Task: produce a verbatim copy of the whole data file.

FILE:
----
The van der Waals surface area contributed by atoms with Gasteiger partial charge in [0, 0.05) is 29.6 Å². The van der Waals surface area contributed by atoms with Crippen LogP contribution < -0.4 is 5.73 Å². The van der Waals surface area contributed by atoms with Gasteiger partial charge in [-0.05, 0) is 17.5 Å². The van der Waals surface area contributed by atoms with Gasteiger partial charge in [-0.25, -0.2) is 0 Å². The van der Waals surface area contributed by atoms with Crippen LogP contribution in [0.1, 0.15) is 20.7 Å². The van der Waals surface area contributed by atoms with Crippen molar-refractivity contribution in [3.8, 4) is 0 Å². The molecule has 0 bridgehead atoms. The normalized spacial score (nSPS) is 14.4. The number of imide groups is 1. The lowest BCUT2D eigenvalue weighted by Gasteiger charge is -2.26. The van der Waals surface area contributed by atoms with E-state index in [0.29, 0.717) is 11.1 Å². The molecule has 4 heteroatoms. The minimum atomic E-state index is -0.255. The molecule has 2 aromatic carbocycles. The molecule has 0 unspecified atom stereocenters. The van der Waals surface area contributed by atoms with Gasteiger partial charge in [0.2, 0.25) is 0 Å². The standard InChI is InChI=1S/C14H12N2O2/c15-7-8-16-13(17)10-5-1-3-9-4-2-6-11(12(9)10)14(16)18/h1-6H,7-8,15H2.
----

The van der Waals surface area contributed by atoms with Gasteiger partial charge in [0, 0.05) is 29.6 Å². The van der Waals surface area contributed by atoms with Crippen LogP contribution < -0.4 is 5.73 Å². The van der Waals surface area contributed by atoms with Gasteiger partial charge in [-0.05, 0) is 17.5 Å². The van der Waals surface area contributed by atoms with Gasteiger partial charge in [-0.25, -0.2) is 0 Å². The van der Waals surface area contributed by atoms with Crippen LogP contribution in [0.1, 0.15) is 20.7 Å². The van der Waals surface area contributed by atoms with Crippen molar-refractivity contribution in [3.8, 4) is 0 Å². The molecule has 0 bridgehead atoms. The normalized spacial score (nSPS) is 14.4. The number of imide groups is 1. The lowest BCUT2D eigenvalue weighted by Gasteiger charge is -2.26. The van der Waals surface area contributed by atoms with E-state index in [0.29, 0.717) is 11.1 Å². The molecule has 4 heteroatoms. The minimum atomic E-state index is -0.255. The molecule has 2 aromatic carbocycles. The molecule has 0 unspecified atom stereocenters. The van der Waals surface area contributed by atoms with Gasteiger partial charge in [0.2, 0.25) is 0 Å². The standard InChI is InChI=1S/C14H12N2O2/c15-7-8-16-13(17)10-5-1-3-9-4-2-6-11(12(9)10)14(16)18/h1-6H,7-8,15H2.